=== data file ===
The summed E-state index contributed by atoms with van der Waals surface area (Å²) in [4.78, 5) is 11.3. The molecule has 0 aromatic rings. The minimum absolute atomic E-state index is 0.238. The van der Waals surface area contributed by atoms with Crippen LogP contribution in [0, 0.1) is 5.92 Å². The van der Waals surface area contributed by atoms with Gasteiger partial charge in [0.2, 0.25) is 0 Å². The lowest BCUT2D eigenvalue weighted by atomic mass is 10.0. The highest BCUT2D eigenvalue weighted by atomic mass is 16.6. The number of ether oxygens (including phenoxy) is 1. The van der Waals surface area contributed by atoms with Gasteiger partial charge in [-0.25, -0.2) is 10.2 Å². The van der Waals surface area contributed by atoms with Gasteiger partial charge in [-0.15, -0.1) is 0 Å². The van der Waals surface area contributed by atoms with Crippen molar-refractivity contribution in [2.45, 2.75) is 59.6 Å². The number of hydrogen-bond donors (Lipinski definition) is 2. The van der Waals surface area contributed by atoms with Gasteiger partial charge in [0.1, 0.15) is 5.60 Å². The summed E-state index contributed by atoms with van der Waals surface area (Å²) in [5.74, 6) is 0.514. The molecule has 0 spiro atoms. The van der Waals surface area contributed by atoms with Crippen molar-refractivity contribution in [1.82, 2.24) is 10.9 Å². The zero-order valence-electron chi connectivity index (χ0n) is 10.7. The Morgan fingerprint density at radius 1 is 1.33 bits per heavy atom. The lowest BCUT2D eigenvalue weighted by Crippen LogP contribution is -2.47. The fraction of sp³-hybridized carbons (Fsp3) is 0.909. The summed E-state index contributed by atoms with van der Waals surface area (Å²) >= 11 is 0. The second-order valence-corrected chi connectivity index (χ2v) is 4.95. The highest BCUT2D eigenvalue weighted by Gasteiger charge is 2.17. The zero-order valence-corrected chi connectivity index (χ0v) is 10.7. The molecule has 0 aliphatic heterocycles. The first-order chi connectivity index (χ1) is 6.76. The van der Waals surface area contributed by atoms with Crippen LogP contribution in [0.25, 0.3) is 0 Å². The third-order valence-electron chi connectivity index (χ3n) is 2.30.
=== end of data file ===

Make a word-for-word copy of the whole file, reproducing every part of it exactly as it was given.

The summed E-state index contributed by atoms with van der Waals surface area (Å²) in [4.78, 5) is 11.3. The molecule has 0 aromatic rings. The minimum absolute atomic E-state index is 0.238. The van der Waals surface area contributed by atoms with Crippen LogP contribution in [0, 0.1) is 5.92 Å². The van der Waals surface area contributed by atoms with Gasteiger partial charge in [0.2, 0.25) is 0 Å². The lowest BCUT2D eigenvalue weighted by atomic mass is 10.0. The highest BCUT2D eigenvalue weighted by atomic mass is 16.6. The number of ether oxygens (including phenoxy) is 1. The van der Waals surface area contributed by atoms with Gasteiger partial charge in [-0.25, -0.2) is 10.2 Å². The van der Waals surface area contributed by atoms with Gasteiger partial charge in [-0.15, -0.1) is 0 Å². The van der Waals surface area contributed by atoms with Crippen molar-refractivity contribution in [2.45, 2.75) is 59.6 Å². The number of hydrogen-bond donors (Lipinski definition) is 2. The van der Waals surface area contributed by atoms with Gasteiger partial charge in [0.1, 0.15) is 5.60 Å². The summed E-state index contributed by atoms with van der Waals surface area (Å²) in [5.74, 6) is 0.514. The molecule has 0 spiro atoms. The van der Waals surface area contributed by atoms with Crippen molar-refractivity contribution in [1.82, 2.24) is 10.9 Å². The zero-order valence-electron chi connectivity index (χ0n) is 10.7. The Morgan fingerprint density at radius 1 is 1.33 bits per heavy atom. The lowest BCUT2D eigenvalue weighted by Crippen LogP contribution is -2.47. The fraction of sp³-hybridized carbons (Fsp3) is 0.909. The summed E-state index contributed by atoms with van der Waals surface area (Å²) >= 11 is 0. The second-order valence-corrected chi connectivity index (χ2v) is 4.95. The highest BCUT2D eigenvalue weighted by Gasteiger charge is 2.17. The zero-order valence-corrected chi connectivity index (χ0v) is 10.7. The molecule has 0 aliphatic heterocycles. The first-order chi connectivity index (χ1) is 6.76. The van der Waals surface area contributed by atoms with Crippen LogP contribution in [0.25, 0.3) is 0 Å². The third-order valence-electron chi connectivity index (χ3n) is 2.30.